Freddy Gray in The Spectator:
It’s time to face reality. Barring a dramatic and unprecedented reversal of fortune, Donald Trump is going to be the Republican candidate for the presidential election on 8 November. Which means that, by January, a fulminating demagogue with more than a whiff of the mad dictator about him could be in charge of the most powerful nation on earth. This says something disturbing about the state of America. The most benevolent superpower in history is turning nasty. In Donald Trump’s America, greed isn’t just good — it is great. As he put it in his victory speech in Las Vegas last week, ‘We’re going to get greedy for the United States. We’re gonna grab and grab and grab. We’re gonna bring in so much money and so much everything. We’re going to Make America Great Again, I’m telling you folks.’ The crowd screamed. In Donald Trump’s America, viciousness is beautiful. As he put it in another victory speech in South Carolina, ‘There’s nothing easy about running for president. It’s tough, it’s nasty, it’s mean, it’s vicious, it’s… beautiful.’
The Trump phenomenon seems too mad to be real. But it’s happening, folks, and it’s yuge. Pundits who dismiss Trump’s chances do so at their peril. In November, Donald Trump will almost certainly face Hillary Clinton, a woman who has not yet won a competitive major election and who is a perfect example of the fetid elite that American voters so detest. The odds are still against Trump. But then, a few months ago, he was a 50-1 shot to be the Republican nominee. Look at him now. Trump’s critics compare his candidacy to that of Barry Goldwater in 1964, an insurgent campaign that wooed the radical right only then to be slaughtered by Lyndon B. Johnson, a machine Democrat. But the comparison misunderstands and undervalues Trump’s strengths. In his celebrity and ability to appeal to very different voters, Trump more resembles Ronald Reagan, a man who can remodel politics in his own image. The depth and breadth of Trump’s appeal is endlessly surprising. He is more popular than other Republican candidates among men, women, whites, blacks, Hispanics, old, young, married and unmarried, evangelicals and non-evangelicals, those with college degrees and those without (‘I love the poorly educated,’ he said last week, a comment which prompted much chortling from the better educated). Trump has majority support among Republican voters who earn a lot of money and those who earn little, from self-described conservatives and moderates. As you might expect from someone who promises to build a wall to keep out Mexicans, he wins with people who worry most about immigration. But he also wins with those who cite the economy and terrorism as their chief concerns. In short, he wins a lot. Since the financial crash, and despite the so-called recovery, an ever larger number of Americans feel angry at the system. The Donald embodies their rage and multiplies it as in a hall of mirrors.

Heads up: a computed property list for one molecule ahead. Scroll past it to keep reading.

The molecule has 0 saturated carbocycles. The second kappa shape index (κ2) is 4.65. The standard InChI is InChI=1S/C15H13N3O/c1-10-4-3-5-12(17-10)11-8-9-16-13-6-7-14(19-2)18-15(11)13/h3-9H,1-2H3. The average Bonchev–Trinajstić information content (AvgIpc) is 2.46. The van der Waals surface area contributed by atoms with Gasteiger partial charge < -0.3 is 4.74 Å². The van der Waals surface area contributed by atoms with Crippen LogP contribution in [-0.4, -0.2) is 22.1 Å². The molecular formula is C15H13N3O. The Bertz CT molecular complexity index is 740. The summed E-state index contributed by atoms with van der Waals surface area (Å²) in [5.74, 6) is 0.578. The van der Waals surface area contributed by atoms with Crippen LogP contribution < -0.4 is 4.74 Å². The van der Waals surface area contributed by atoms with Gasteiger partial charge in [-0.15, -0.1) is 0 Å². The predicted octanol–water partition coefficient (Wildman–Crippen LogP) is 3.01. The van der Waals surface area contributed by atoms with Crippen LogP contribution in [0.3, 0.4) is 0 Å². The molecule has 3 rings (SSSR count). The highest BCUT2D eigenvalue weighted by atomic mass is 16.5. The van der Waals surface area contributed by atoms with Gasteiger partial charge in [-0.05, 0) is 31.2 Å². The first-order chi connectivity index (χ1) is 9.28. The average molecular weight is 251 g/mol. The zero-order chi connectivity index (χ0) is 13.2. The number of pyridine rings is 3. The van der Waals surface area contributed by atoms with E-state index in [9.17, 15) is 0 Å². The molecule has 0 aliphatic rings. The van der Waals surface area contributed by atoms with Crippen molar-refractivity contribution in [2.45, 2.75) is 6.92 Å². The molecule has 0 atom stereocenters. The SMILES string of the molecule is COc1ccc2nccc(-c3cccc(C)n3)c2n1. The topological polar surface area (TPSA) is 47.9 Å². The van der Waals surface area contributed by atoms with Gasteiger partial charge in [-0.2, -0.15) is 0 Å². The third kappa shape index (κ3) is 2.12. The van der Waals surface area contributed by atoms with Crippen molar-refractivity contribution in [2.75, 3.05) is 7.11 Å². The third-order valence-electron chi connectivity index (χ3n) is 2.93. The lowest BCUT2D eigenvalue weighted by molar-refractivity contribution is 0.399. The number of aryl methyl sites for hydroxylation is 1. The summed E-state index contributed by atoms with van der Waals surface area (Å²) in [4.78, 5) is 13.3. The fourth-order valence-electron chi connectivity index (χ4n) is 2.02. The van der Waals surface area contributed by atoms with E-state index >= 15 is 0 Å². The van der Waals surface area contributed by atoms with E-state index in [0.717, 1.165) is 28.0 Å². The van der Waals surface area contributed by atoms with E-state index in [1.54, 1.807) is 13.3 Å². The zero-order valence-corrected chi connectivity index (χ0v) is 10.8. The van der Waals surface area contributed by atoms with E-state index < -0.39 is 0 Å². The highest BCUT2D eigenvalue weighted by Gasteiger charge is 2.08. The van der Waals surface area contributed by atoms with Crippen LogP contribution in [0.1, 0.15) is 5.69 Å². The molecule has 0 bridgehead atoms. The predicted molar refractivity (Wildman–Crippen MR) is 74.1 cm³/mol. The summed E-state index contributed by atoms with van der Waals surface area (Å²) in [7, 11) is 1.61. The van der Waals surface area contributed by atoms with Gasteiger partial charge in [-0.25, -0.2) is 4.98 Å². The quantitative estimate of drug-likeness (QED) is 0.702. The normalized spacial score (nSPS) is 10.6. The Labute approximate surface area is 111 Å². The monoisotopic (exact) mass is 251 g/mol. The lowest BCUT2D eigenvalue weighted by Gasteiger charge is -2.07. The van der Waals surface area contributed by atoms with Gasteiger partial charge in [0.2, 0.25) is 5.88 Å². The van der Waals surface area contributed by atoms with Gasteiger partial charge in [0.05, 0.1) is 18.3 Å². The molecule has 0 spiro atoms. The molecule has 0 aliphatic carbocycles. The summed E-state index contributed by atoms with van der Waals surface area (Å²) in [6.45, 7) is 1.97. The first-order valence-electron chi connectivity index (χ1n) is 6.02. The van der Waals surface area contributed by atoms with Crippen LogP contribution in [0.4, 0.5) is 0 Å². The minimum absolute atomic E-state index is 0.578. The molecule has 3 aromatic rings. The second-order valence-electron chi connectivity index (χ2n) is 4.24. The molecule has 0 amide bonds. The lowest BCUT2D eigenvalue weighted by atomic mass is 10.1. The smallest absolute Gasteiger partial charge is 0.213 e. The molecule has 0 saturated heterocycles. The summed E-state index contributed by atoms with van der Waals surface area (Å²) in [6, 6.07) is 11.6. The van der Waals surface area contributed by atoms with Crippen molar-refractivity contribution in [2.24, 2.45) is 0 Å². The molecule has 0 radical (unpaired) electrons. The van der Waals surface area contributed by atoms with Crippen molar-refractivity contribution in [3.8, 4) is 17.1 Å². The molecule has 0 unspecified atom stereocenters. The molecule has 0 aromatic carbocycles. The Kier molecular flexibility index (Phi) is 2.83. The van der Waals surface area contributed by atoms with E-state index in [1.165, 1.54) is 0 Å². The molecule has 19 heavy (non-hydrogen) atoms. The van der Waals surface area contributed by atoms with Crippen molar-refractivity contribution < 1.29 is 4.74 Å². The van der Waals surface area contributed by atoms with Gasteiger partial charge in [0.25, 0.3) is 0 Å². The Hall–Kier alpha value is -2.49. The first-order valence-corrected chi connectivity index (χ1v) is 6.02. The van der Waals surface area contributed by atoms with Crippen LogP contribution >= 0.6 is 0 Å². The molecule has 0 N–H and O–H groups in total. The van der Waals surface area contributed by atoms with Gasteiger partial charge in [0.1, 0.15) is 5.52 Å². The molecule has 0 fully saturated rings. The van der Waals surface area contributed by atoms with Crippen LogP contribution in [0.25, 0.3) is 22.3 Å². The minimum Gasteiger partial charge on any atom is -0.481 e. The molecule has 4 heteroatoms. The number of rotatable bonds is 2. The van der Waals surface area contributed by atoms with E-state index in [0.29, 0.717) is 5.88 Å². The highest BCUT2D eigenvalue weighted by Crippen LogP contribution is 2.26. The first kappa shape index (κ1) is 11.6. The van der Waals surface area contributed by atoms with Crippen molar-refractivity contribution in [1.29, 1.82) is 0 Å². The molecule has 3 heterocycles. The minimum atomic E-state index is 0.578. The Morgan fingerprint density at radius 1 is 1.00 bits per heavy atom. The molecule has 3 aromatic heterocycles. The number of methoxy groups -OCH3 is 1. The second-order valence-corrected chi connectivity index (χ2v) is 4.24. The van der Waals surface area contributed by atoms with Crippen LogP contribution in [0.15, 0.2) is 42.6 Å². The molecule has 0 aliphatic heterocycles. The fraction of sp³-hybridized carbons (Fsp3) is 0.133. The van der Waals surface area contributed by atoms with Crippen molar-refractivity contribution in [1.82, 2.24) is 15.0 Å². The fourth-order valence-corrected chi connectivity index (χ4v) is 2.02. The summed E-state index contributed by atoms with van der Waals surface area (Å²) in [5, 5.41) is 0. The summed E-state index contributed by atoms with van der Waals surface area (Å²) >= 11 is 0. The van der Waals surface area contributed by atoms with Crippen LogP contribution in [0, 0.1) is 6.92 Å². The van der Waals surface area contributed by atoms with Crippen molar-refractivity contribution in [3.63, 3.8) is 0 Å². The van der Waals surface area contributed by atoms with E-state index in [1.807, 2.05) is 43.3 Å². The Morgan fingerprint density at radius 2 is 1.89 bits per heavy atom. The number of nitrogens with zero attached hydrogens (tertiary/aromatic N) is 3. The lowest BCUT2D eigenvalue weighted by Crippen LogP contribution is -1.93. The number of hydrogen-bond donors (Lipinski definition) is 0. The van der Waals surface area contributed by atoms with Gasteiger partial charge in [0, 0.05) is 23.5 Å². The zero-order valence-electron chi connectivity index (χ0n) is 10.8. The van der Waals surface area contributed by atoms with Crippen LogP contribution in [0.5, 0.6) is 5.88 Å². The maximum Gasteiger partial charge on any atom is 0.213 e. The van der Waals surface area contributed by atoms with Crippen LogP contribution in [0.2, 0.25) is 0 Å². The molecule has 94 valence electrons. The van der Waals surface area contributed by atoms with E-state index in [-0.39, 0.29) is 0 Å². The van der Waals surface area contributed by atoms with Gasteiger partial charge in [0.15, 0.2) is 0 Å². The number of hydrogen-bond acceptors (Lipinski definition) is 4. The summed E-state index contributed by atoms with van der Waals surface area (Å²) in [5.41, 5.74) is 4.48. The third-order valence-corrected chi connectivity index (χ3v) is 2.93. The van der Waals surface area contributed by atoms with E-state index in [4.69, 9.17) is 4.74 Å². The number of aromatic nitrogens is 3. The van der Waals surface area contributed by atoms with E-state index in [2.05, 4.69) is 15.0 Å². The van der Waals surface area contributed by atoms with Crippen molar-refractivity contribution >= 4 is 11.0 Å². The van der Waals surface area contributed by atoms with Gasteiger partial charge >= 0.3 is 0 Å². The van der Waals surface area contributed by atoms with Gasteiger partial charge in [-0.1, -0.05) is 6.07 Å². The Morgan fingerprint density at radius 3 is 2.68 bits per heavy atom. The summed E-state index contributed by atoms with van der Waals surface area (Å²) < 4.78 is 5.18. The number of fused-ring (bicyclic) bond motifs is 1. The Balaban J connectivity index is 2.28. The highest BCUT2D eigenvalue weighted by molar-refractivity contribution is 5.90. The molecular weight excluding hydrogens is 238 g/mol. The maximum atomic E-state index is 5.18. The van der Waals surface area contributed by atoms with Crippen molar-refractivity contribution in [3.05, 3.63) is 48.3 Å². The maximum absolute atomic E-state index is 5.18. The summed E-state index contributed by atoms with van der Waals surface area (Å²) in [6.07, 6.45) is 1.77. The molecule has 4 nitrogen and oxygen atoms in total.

The consolation — and how people will cling to it in the coming weeks! — is that Trump probably won’t be president. According to the polls, a large majority of Americans hold an ‘unfavourable’ opinion of him. He may reflect the rage of Republican voters but no one in the history of the republic has been as reviled as Trump and reached the White House.